Carlson: Athletes feeling entitled
Outside the Box: Bomar's Bratt Pack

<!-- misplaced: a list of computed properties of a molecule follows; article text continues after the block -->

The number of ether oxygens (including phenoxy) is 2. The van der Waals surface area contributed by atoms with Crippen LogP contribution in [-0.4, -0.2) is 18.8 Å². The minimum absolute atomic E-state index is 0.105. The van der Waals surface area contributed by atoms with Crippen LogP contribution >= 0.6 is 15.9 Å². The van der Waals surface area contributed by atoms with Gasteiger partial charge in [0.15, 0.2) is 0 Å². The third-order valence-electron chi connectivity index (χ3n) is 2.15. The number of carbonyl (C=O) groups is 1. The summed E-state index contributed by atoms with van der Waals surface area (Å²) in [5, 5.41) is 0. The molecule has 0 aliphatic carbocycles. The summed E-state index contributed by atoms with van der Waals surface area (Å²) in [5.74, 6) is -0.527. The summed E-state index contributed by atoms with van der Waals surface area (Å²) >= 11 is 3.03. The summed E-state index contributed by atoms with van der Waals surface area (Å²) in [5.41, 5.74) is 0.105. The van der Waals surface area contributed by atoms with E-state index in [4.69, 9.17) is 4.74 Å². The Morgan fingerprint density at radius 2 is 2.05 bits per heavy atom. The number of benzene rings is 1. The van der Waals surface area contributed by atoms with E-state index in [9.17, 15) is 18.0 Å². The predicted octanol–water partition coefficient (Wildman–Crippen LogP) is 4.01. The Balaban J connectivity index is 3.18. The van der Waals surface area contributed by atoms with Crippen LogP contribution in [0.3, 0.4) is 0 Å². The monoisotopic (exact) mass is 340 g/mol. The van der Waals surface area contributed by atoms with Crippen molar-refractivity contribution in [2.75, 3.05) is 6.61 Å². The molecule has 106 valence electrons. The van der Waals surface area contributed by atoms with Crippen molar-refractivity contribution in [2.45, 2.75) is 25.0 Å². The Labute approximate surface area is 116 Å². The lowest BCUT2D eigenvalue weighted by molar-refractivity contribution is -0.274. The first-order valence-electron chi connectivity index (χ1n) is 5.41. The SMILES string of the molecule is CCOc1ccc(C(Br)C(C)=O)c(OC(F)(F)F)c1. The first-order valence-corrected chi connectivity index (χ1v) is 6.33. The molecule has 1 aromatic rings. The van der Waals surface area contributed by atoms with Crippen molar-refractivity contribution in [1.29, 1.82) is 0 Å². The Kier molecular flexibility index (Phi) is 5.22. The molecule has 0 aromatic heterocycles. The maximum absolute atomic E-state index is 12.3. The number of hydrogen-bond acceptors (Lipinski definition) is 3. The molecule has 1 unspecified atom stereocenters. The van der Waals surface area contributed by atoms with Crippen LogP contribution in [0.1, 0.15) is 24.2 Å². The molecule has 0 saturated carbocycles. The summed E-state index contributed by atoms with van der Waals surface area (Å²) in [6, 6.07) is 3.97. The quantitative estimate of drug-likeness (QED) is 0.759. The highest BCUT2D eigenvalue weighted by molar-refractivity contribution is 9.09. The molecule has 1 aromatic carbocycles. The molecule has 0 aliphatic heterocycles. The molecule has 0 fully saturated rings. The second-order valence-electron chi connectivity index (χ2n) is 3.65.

“The blame is on him,” Jerry Bomar told The Oklahoman. “Rhett knows it, I know it, his family knows it. We’re not making excuses. He got caught up in a situation, but he shouldn’t have done it. “We just want to move on.” But moving on isn’t an easy proposition. Jerry Bomar said his son hopes to be enrolled in a new school within two weeks. Although Rhett Bomar visited the University of Houston on Tuesday, Jerry Bomar said his son has not made a decision. Regardless of the destination, it’s uncertain when Rhett Bomar might be able to play again. He is currently ineligible at any NCAA school because of the rules violations, which occurred last fall when he and offensive lineman J.D. Quinn were overpaid between $2,500 and $6,000, according to a university source, by Big Red Sports/Imports. The players were declared ineligible by OU and dismissed from the team last week. Jerry Bomar said the family understood and accepted the punishment. “There’s no ill will toward Oklahoma,” Jerry Bomar said. “We feel terrible because (Rhett) jeopardized their hopes for this season. And we don’t want the university to go on probation, because they’re on the up-and-up. They’re above-board. “They haven’t done anything wrong.” Rhett Bomar could not be reached Wednesday for comment. Standing on a hot patch of asphalt adjacent to the football stadium at Callisburg High School, where he is head coach, Jerry Bomar insisted his son “is not a bad kid.” He said plenty of college coaches have inquired into Rhett Bomar’s plans. North Texas and TCU have shown interest among others. Rhett Bomar has also considered NCAA Division I-AA schools, including Sam Houston State, and Texas A&M-Commerce, a Division II school. “There’s a lot of people out there who want him,” Jerry Bomar said. “This kid could go a lot of places.” But there’s a big hitch.